Deploying Java Application using Docker and Kubernetes- DevOps Project

Deploying Java Application using Docker and Kubernetes- DevOps Project

Table of contents

No heading

No headings in the article.

Hello Everyone, Welcome to the blog. In this blog, We going to see "How to Deploy a Java Application using Docker and Kubernetes". So, Let's start

The workflow of the project is going to be like this in the below image ⬇️⬇️

So, You have already installed Docker, Git, Kubernetes and Maven in your system.

Firstly, start the minikube cluster to up the k8s cluster. Now, the k8s cluster is up.

You can do kubectl cluster-info to see the information of the cluster. You can see this here

You must have maven installed on your system and set the maven home page. We use maven to build the application.
Since I already installed maven on my system. To Check if your maven is installed or not. You can use maven --version to check the version of the maven in your system. If it provides the output, it means you successfully installed the maven.

Now, fork the project(Java Application) from GitHub. I used someone's Java application. You can go to my GitHub repo and fork it and can clone it.

Here's the link to my repository

Now, go into the repository. By doing ls, you can see the different microservices i.e productcatalogue, shopfront and stockmanager.

Now, we are going to build our microservices to get the jar file.
Now, go into the shopfront microservice. By doing ls, you can see the files/folders inside the shopfront.

You can build the shopfront microservice by using mvn clean install command.

After the build success, you can see the target folder in the shopfront. In that, we have our jar file.

Now, You can build the image of your shopfront jar file from the dockerfile by using docker build command.

Let's, take a look at the dockerfile.

From: We call the base image for OpenJDK for the JRE file
And: Add YAML and config files that are necessary
We expose the port and give EntryPoint

You can check the image by docker images command. It lists all the images.

Now, you repeat the same steps for your other microservices.
First, by mvn clean install command, get the jar file for the remaining microservices.
Second, by docker build command, build the images of the remaining microservices.
Now, after following the above steps, you can build your remaining images. You can see all the images by docker images command.

Now, You have to push all your images to your docker account.

Now, login to your docker account by docker login. It asks for the username or password.

After the login succeeded, you can push your images to the dockerhub. You have to give the username of your docker account because if you don't give the username, you won't able to push the images because it has to understand from where the images are being pushed (from which account).

Now, you go to dockerhub, and you can see your images in your repository.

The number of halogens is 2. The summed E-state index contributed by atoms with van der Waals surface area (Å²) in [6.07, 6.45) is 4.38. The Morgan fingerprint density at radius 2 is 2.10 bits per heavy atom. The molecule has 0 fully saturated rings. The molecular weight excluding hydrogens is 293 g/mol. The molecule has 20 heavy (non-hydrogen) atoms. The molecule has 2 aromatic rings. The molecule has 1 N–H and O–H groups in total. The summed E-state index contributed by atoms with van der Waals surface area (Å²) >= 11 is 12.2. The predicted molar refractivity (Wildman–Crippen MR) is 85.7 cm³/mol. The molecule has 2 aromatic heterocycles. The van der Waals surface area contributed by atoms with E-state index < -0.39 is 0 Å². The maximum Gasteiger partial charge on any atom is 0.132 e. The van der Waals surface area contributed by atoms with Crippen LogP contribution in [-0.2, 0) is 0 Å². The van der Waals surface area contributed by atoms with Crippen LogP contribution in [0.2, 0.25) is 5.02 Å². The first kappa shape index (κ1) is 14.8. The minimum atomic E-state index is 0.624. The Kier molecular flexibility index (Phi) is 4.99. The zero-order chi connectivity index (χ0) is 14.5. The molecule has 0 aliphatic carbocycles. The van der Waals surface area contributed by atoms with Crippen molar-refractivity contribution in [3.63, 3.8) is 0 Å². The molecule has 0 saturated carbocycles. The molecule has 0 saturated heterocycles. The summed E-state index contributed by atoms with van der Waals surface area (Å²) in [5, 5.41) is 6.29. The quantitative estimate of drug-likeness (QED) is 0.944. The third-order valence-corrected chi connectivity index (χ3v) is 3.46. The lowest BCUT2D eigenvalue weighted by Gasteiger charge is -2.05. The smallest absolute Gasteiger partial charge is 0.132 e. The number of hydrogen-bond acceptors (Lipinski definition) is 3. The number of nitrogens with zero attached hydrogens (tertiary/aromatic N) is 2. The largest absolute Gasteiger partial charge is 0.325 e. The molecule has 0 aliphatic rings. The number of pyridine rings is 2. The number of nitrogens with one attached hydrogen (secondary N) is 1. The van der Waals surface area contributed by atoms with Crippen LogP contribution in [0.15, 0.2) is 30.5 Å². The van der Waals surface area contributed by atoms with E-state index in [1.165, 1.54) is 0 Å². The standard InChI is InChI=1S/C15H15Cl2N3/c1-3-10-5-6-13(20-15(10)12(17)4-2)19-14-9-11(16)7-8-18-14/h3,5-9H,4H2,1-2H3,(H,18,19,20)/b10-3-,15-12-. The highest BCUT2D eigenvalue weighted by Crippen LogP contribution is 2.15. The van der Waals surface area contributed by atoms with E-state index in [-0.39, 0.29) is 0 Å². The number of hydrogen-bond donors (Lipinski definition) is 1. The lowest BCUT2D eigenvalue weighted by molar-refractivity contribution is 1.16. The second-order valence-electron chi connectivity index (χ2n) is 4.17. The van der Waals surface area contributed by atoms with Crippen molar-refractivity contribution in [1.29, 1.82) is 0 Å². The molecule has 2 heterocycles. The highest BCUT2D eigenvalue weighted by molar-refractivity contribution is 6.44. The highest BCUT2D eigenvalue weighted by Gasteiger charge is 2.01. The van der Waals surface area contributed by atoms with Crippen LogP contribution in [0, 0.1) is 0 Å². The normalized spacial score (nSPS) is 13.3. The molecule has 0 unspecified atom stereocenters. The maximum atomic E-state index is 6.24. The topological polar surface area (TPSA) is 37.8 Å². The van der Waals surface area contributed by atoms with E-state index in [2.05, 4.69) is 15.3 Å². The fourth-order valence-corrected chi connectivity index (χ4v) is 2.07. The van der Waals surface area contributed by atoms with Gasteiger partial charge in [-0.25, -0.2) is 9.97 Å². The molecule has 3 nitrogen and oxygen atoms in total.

Once you push your images, you can docker logout from dockerhub login from your system.

Now if I go to my application, there is a folder "Kubernetes". It contains the YAML files for each microservice.
If you don't know about service and deployment, please refer to this article .

Now, go to the Kubernetes folder. Here, You can see YAML files for each microservice.

Now, let's take a little bit look at one of the YAML files.

In the YAML file, we use "Deployment" and "Service" objects. Using a deployment allows you to easily keep a group of identical pods running with a common configuration. Once you have defined and deployed your deployment Kubernetes will then work to make sure all pods managed by the deployment meet whatever requirements you have set.

When using a Kubernetes service, each pod is assigned an IP address. As this address may not be directly knowable, the service provides accessibility, then automatically connects the correct pod. When a service is created it publishes its own virtual address as either an environment variable to every pod or, if your cluster is using coredns, as a DNS entry any pod can attempt to reach. In the event of any changes to the number of available pods the service will be updated and begin directing traffic accordingly with no manual action required.

Now, We are going to apply all the YAML files using kubectl apply command.

Now, your Deployment and Service objects are created. You can see them by using Kubectl get deployment and kubectl get svc commands respectively.

Now, it's time to access our microservices from the web. Now, do minikube service microservicename . It gives the URL to access the application. You can see this here

Now, You'll go to your web browser and put the IP address there to access the microservice from the web browser. You can see this here

Now, do the same for other microservices to access it from the web browser. You can see this here

These all are the steps to deploy the Java application using Docker and Kubernetes. I hope🤷‍♂️ it should be helpful for you to understand the concepts✍️.

Don't forget to like and share this post. Connect with me on Twitter. Follow me for more such blogs on Hashnode.

Follow Kubesimplify on Hashnode, Twitter, and LinkedIn. Join our Discord server to learn with us.

Did you find this article valuable?

Support Kubesimplify by becoming a sponsor. Any amount is appreciated!